org music Archive

Album Review: Eric Slick – Palisades

A former student (alongside his sister Julie Slick) at the Paul Green School of Rock Music, Eric Slick was catapulted to well-deserved fame when Adrian Belew chose him and Julie to work as his rhythm section in the Adrian Belew Power Trio in the mid- to late 2000s. From there, Eric joined Dr. Dog as

Album Review: Jeannie C. Riley — Harper Valley P.T.A.

I’ve gone on about this idea before, but it never ceases to fascinate me, so I’ll mention it again. Those of us of a certain age — boomers, I guess you’d say – came of age in an era that was characterized in part at least by shared experience. Where popular culture was concerned, pretty

Album Review: Detective — s/t

By the mid 1970s, having one’s own boutique record label was a symbol of Having Arrived. The Beatles started it all with Apple, and within a few years, The Moody Blues had Threshold, Deep Purple had (naturally) Purple Records, and The Rolling Stones had their own eponymous label. So it came as little surprise when

Album Review: Merry Christmas from Jackie Wilson

If you sent or received anything via the US Postal Service in the final months of 2020, you likely know that due to some serious shenanigans on the part of the DC regime that eventually rioted and then left town with its tail between its legs, mail was delayed. Sometimes extraordinarily so. I mention this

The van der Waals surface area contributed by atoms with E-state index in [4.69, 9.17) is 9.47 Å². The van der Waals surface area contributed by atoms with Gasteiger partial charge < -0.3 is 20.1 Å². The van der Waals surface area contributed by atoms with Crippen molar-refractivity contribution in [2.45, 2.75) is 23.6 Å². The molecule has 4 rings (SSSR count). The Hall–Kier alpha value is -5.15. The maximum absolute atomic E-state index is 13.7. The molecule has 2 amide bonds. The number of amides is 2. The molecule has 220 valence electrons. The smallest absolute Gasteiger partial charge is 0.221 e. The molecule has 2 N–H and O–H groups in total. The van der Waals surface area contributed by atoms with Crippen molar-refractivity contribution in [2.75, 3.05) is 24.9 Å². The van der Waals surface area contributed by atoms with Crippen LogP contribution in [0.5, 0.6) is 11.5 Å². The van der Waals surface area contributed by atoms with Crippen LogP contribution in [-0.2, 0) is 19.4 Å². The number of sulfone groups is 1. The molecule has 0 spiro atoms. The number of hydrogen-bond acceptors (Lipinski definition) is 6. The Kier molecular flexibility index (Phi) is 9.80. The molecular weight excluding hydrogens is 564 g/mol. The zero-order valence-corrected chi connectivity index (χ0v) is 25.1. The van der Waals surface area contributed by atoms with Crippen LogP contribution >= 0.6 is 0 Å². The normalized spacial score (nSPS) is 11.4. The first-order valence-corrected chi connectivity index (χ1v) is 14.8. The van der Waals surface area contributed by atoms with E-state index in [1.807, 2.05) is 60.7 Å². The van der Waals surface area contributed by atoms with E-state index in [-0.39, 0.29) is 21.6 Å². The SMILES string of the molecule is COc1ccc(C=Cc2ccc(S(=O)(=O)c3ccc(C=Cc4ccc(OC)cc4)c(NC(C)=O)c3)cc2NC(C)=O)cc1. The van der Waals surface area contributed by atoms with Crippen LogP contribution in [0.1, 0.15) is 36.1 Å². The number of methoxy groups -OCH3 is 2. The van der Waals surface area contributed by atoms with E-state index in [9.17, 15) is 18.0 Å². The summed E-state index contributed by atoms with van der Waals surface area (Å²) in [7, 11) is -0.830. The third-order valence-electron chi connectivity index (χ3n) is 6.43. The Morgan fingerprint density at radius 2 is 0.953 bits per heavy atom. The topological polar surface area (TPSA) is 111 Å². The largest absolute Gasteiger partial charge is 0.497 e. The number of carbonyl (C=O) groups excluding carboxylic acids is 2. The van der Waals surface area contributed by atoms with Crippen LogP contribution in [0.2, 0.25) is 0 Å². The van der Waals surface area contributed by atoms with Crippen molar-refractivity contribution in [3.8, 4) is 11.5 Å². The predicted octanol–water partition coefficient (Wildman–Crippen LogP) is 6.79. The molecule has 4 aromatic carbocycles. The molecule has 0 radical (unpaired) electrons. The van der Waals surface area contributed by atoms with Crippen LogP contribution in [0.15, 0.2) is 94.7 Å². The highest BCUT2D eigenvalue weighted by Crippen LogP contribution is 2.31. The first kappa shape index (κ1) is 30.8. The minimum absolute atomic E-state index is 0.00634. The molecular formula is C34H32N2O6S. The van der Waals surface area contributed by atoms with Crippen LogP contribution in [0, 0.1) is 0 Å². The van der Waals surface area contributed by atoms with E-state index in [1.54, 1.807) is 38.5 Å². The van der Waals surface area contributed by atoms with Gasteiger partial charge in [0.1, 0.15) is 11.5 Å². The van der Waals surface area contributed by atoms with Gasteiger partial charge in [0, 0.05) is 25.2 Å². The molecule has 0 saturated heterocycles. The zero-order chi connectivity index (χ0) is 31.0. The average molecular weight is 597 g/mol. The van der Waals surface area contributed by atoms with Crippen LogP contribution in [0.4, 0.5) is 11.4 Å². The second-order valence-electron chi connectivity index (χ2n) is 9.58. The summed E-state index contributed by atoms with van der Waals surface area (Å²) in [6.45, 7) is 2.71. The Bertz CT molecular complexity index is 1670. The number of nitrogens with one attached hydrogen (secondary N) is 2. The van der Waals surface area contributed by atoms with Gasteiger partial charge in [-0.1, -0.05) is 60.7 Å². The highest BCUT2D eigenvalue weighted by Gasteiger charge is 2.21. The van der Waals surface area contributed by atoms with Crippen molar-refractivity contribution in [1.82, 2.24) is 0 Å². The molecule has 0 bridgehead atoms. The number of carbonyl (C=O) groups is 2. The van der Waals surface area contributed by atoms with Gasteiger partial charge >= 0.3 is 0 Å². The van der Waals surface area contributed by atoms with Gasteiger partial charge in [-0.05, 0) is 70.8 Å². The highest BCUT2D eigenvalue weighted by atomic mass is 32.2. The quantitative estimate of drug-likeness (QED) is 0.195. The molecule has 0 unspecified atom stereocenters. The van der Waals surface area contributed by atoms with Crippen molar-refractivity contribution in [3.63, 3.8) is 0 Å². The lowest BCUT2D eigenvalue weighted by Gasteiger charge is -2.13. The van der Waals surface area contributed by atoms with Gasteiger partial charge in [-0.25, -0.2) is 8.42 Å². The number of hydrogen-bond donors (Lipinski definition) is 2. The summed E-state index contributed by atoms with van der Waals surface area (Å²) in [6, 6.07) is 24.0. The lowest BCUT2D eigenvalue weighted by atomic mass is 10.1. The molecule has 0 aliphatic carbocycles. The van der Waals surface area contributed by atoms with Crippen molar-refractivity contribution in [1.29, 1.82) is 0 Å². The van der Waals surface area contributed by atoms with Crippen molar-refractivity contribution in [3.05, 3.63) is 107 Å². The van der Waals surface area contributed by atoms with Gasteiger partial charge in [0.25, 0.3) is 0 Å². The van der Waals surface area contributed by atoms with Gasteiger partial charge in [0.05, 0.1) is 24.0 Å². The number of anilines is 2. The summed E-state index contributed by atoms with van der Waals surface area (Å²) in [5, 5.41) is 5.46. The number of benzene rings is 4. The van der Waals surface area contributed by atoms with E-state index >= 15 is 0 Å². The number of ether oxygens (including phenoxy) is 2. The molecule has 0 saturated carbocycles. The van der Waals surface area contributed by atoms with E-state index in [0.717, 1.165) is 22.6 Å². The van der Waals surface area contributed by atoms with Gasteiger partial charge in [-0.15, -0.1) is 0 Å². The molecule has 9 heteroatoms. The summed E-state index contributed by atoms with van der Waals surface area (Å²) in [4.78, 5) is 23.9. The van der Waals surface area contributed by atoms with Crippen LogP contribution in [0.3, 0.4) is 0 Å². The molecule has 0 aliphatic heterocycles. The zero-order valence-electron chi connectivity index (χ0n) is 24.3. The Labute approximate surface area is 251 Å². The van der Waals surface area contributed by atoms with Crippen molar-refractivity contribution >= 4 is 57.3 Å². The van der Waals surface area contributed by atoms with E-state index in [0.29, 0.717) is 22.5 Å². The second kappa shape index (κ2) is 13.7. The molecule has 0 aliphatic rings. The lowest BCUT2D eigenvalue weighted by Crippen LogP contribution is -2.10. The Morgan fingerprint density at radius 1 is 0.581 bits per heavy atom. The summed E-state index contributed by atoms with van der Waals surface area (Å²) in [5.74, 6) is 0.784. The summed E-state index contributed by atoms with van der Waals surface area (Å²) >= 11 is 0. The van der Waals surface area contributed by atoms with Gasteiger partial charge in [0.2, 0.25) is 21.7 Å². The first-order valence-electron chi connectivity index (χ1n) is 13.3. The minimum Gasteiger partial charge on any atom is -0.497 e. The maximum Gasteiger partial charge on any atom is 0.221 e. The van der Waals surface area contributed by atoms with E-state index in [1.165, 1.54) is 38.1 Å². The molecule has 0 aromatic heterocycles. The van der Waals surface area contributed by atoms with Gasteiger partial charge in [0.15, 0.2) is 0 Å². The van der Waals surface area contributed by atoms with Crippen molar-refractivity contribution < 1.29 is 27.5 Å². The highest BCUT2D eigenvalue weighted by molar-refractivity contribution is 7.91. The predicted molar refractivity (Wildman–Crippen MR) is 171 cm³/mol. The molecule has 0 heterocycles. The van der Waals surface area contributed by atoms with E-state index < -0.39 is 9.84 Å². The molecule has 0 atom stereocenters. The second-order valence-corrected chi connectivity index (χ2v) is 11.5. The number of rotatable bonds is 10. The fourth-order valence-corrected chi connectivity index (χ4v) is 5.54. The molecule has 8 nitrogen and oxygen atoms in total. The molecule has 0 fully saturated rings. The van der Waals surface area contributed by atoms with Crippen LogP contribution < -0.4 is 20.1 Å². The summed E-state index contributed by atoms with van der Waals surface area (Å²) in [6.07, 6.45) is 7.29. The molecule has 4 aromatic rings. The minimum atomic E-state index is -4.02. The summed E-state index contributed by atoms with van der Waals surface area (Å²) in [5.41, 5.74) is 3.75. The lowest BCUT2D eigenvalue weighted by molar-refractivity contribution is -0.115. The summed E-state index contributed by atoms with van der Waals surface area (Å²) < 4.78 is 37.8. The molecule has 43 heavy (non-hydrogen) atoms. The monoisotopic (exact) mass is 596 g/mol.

Album Review: Big Bill Broonzy — The Midnight Special

Big Bill Broonzy’s musical influence is incalculable. And even though he recorded prolifically, a new archival release is an important addition to his body of work. A solo acoustic performance, Midnight Special: Live in Nottingham 1957 showcases Broonzy’s myriad assets. Foremost among those are his fine and expressive voice, his peerless selection of material, his

Album Review: Jimmy Sweeney — Without You

Another in the (happily and) seemingly endless stream of unearthed gems, Jimmy Sweeney’s Without You is a collection of songs by a singer who was all but unknown. His claim to fame lies in a story – possibly apocryphal but leaning toward being true – about a demo he sent to Sam Phillips. That disc

Album Review: Nat Turner Rebellion – Laugh to Keep From Crying

I’ve written of similar observations before; here I am doing it once again. It amazes me to no end that so many years after the fact, never-before-heard recordings surface, and the quality of the music is remarkable. So it is with Nat Turner Rebellion’s Laugh to Keep From Crying. Recorded in various sessions between 1969

Before the (Family) Stone Age: The Viscaynes (Part Three)

Continued from Part Two … One afternoon soon thereafter, Chuck Gebhardt found himself mowing the very same lawn. “Next thing I knew, a limo pulled up, and my mom got out,” he recalls. “Come on; we’ve got to go to Los Angeles,” she told him. Gebhardt hesitated; he was only halfway done with the grass

Before the (Family) Stone Age: The Viscaynes (Part Two)

Continued from Part One … Belying his eventual reputation as an erratic personality, the young Sly Stone was considered an engaging fellow. “He was a great guy,” Gebhardt says. In addition to being in the Viscaynes together, he and Sly “did plays together – he was a pretty darn good actor – and we played

Before the (Family) Stone Age: The Viscaynes (Part One)

An edited version of this feature appeared previously in Goldmine Magazine. The music and career of Sly Stone and his group The Family Stone is well known. What’s less explored is his earliest work, recordings made when he was still Sly Stewart, a teenager in Vallejo, California. Those original singles are now impossibly rare, though